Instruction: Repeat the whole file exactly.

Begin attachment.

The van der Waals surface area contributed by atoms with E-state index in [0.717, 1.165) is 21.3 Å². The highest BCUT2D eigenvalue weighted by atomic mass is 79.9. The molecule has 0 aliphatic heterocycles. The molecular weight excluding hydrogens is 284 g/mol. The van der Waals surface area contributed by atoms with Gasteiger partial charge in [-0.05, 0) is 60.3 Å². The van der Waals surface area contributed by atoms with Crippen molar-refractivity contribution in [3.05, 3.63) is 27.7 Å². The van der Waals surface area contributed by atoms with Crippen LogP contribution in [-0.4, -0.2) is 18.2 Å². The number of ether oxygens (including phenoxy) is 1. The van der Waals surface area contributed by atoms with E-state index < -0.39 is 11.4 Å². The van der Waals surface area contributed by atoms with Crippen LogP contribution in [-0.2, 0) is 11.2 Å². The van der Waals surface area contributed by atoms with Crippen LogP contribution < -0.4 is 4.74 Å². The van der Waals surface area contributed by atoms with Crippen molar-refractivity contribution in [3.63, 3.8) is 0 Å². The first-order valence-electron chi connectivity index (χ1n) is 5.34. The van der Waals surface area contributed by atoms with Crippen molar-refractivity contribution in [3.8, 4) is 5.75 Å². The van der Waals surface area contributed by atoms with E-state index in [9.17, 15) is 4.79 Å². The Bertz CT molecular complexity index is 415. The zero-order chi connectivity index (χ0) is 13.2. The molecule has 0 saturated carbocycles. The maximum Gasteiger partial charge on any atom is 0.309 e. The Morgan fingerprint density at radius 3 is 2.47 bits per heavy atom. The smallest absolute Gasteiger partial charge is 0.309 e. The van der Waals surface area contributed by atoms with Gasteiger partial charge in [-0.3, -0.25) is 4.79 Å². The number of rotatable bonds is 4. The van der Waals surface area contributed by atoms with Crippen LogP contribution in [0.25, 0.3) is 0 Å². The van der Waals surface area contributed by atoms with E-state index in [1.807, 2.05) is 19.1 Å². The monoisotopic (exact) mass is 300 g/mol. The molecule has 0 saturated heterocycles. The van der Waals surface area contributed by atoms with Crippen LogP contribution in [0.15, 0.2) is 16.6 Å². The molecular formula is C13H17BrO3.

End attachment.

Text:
The van der Waals surface area contributed by atoms with E-state index in [0.717, 1.165) is 21.3 Å². The highest BCUT2D eigenvalue weighted by atomic mass is 79.9. The molecule has 0 aliphatic heterocycles. The molecular weight excluding hydrogens is 284 g/mol. The van der Waals surface area contributed by atoms with Gasteiger partial charge in [-0.05, 0) is 60.3 Å². The van der Waals surface area contributed by atoms with Crippen molar-refractivity contribution in [3.05, 3.63) is 27.7 Å². The van der Waals surface area contributed by atoms with Crippen LogP contribution in [-0.4, -0.2) is 18.2 Å². The number of ether oxygens (including phenoxy) is 1. The van der Waals surface area contributed by atoms with E-state index < -0.39 is 11.4 Å². The van der Waals surface area contributed by atoms with Crippen LogP contribution in [-0.2, 0) is 11.2 Å². The van der Waals surface area contributed by atoms with Crippen LogP contribution < -0.4 is 4.74 Å². The van der Waals surface area contributed by atoms with Crippen molar-refractivity contribution in [3.63, 3.8) is 0 Å². The first-order valence-electron chi connectivity index (χ1n) is 5.34. The van der Waals surface area contributed by atoms with Crippen molar-refractivity contribution in [3.8, 4) is 5.75 Å². The van der Waals surface area contributed by atoms with E-state index in [9.17, 15) is 4.79 Å². The Bertz CT molecular complexity index is 415. The zero-order chi connectivity index (χ0) is 13.2. The molecule has 0 saturated carbocycles. The maximum Gasteiger partial charge on any atom is 0.309 e. The Morgan fingerprint density at radius 3 is 2.47 bits per heavy atom. The smallest absolute Gasteiger partial charge is 0.309 e. The van der Waals surface area contributed by atoms with Gasteiger partial charge in [-0.3, -0.25) is 4.79 Å². The number of rotatable bonds is 4. The van der Waals surface area contributed by atoms with Crippen LogP contribution in [0.25, 0.3) is 0 Å². The van der Waals surface area contributed by atoms with E-state index in [1.807, 2.05) is 19.1 Å². The monoisotopic (exact) mass is 300 g/mol. The molecule has 0 saturated heterocycles. The van der Waals surface area contributed by atoms with Crippen LogP contribution in [0.15, 0.2) is 16.6 Å². The molecular formula is C13H17BrO3.